Here we go again. Twitter is censoring conservatives—but this one is uniquely weird, even for Twitter. Twitter suspended Steve Cortes
Steve Cortes, conservative political commentator and former campaign advisor for Trump’s 2020 run, was suspended from Twitter for a few days for sharing a study on NIH.gov saying that masks don’t stop the spread of COVID-19. That’s right, Cortes was suspended for sharing a study he found on a government website.
On Friday, National Pulse’s Editor-In-Chief Raheem Kassam posted that Cortes had been suspended along with a screenshot of the offending tweet.
— Raheem Kassam (@RaheemKassam) April 17, 2021
What exactly was so controversial in this Stanford NIH study, besides the fact that the person sharing the study is a conservative who worked for Trump?
The peer-reviewed study basically says that masks don’t stop human-to-human transmission of COVID-19 and may actually be harmful to overall health both physiologically and psychologically. It was written by Baruch Vainshelboim of Stanford University and included citations from 67 scholars, doctors, scientists, and other studies to support his conclusions.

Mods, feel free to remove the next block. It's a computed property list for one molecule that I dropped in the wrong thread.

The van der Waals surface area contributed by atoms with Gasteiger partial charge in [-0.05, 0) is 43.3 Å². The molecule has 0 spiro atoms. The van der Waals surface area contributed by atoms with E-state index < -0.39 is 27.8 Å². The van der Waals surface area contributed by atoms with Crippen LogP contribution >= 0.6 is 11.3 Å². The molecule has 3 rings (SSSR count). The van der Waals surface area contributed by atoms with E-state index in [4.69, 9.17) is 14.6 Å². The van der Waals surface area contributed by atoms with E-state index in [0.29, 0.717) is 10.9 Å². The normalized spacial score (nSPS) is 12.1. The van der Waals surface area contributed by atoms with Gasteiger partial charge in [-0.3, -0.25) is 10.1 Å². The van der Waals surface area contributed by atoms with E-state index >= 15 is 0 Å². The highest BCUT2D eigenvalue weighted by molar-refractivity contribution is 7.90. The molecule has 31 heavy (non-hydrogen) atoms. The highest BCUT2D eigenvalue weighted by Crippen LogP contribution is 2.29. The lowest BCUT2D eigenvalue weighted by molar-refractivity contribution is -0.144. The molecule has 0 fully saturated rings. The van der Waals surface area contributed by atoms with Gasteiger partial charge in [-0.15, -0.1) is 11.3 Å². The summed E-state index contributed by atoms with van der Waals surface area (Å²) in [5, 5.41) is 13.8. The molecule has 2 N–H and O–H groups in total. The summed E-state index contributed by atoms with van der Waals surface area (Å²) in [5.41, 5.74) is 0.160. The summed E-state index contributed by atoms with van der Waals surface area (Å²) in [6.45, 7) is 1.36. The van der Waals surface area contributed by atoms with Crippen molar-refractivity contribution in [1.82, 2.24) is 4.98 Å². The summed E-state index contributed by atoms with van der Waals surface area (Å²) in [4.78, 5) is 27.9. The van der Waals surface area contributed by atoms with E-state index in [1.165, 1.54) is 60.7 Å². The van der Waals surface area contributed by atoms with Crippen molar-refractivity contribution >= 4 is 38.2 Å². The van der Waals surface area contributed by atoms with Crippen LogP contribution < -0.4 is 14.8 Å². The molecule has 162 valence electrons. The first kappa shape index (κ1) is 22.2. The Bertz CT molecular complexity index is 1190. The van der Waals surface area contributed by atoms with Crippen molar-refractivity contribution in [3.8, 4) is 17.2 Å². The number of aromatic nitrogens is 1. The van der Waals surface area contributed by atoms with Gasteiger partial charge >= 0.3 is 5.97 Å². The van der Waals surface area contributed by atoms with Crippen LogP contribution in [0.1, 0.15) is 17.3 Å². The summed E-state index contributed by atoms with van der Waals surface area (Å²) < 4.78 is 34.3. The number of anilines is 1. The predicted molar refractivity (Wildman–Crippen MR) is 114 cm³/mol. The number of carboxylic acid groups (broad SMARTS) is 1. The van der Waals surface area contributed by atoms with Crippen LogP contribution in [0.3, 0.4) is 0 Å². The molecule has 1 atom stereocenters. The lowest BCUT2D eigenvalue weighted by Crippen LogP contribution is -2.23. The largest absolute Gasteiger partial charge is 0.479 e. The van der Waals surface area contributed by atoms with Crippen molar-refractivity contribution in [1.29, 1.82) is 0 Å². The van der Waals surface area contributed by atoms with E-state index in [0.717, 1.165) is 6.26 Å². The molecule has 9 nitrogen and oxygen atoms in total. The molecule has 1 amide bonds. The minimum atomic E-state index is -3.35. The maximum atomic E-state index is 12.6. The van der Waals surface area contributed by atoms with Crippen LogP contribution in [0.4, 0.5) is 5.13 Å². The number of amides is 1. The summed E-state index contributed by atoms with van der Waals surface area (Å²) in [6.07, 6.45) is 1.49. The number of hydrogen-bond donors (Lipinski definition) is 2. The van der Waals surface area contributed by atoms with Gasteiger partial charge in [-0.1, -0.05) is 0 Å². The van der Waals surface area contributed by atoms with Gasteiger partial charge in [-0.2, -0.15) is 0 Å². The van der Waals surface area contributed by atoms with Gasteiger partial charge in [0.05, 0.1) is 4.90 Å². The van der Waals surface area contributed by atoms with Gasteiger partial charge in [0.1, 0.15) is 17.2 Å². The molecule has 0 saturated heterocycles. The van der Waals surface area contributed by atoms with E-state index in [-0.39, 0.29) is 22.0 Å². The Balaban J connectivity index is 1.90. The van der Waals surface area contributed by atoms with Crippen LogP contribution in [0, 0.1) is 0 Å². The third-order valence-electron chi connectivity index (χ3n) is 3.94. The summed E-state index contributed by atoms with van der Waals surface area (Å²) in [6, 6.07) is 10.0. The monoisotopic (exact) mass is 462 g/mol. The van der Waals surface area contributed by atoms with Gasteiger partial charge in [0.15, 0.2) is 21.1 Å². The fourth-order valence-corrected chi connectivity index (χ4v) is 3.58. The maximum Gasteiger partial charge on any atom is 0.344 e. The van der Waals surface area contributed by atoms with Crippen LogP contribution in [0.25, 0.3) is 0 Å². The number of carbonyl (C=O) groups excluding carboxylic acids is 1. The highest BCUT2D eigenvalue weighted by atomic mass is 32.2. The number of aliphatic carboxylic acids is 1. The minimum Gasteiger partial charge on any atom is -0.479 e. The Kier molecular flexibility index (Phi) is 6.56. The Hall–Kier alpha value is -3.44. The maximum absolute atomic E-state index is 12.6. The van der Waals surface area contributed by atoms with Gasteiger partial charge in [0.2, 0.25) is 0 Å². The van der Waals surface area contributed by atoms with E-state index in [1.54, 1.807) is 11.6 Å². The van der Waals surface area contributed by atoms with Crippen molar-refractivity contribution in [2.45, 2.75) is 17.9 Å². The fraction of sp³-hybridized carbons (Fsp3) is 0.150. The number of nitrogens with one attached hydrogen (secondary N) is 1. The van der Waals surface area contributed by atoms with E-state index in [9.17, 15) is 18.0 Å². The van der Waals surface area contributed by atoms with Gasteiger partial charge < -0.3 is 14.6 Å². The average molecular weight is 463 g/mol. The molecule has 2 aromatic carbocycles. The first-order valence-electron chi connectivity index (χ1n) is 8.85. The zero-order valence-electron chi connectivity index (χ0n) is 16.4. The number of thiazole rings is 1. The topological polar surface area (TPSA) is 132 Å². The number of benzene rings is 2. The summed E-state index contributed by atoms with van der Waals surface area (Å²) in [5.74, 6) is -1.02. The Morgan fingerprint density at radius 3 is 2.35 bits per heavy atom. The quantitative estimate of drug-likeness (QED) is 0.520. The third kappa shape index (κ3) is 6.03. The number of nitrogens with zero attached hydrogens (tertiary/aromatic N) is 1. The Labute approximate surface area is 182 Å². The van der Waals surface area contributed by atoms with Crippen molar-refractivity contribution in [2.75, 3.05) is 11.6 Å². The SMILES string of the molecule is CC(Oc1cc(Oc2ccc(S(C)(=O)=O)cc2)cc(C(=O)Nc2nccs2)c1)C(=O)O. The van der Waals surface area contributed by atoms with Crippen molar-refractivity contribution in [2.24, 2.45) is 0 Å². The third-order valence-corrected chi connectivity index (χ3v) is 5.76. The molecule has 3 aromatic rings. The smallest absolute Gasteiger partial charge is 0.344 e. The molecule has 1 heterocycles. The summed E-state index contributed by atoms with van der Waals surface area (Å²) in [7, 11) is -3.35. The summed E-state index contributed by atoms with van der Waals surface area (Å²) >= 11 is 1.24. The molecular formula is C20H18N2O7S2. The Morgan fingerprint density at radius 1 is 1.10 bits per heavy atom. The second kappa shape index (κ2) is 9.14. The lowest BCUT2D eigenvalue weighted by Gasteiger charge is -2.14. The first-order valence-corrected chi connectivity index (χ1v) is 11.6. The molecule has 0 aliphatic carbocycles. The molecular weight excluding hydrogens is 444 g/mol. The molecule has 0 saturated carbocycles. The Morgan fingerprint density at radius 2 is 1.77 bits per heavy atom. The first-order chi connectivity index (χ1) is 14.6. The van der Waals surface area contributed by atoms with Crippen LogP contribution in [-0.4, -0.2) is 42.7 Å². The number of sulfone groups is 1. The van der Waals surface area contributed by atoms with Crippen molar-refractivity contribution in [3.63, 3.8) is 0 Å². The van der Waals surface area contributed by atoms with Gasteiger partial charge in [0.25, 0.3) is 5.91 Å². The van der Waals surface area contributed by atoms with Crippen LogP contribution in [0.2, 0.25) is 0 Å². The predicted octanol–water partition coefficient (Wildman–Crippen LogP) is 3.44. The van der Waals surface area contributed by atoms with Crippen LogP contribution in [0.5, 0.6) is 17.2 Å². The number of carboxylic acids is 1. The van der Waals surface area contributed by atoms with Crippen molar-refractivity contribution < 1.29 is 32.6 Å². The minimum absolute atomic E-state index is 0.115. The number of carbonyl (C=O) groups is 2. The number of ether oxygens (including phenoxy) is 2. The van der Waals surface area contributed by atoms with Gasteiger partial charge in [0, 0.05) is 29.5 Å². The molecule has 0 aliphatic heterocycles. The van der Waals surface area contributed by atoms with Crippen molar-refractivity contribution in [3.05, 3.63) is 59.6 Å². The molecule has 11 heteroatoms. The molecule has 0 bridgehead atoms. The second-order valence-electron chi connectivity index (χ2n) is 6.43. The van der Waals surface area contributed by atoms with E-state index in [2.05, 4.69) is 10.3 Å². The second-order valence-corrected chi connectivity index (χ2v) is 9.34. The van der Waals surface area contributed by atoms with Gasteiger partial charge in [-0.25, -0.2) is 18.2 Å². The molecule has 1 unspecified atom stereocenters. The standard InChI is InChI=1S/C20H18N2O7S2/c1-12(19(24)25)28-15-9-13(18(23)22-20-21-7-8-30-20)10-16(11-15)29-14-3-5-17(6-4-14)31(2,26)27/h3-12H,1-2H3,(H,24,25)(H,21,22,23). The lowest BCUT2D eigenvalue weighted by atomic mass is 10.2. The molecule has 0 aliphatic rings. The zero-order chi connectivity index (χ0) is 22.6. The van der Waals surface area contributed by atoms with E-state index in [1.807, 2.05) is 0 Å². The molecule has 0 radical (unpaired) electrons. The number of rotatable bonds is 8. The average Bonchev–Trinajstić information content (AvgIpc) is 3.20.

The article was posted on the National Center for Biotechnological Information — a government website. The NCBI is a branch of the National Institute for Health. It’s not surprising the study didn’t garner any attention from the corporate media, who are forever promoting “medical experts” and The Science, because it disagreed with their holy man Dr. Fauci. But the study was archived in the National Institutes of Health’s National Library of Medicine (NIH/NLM).
Not just any study gets posted on the NIH/NLM PubMed Central (PMC) site:
PMC is a repository of content primarily from two sources: peer-reviewed journals that overall have met NLM’s standards for PMC; and peer-reviewed author manuscripts deposited in compliance with the public access policy of NIH or other collaborating funders.
In other words, they don’t post fake studies, although they don’t always agree with them. “The presence of an article in PMC does not reflect an endorsement of, or concurrence with, the contents of the article by NLM.” Fair enough.
The purpose of the study was published as follows: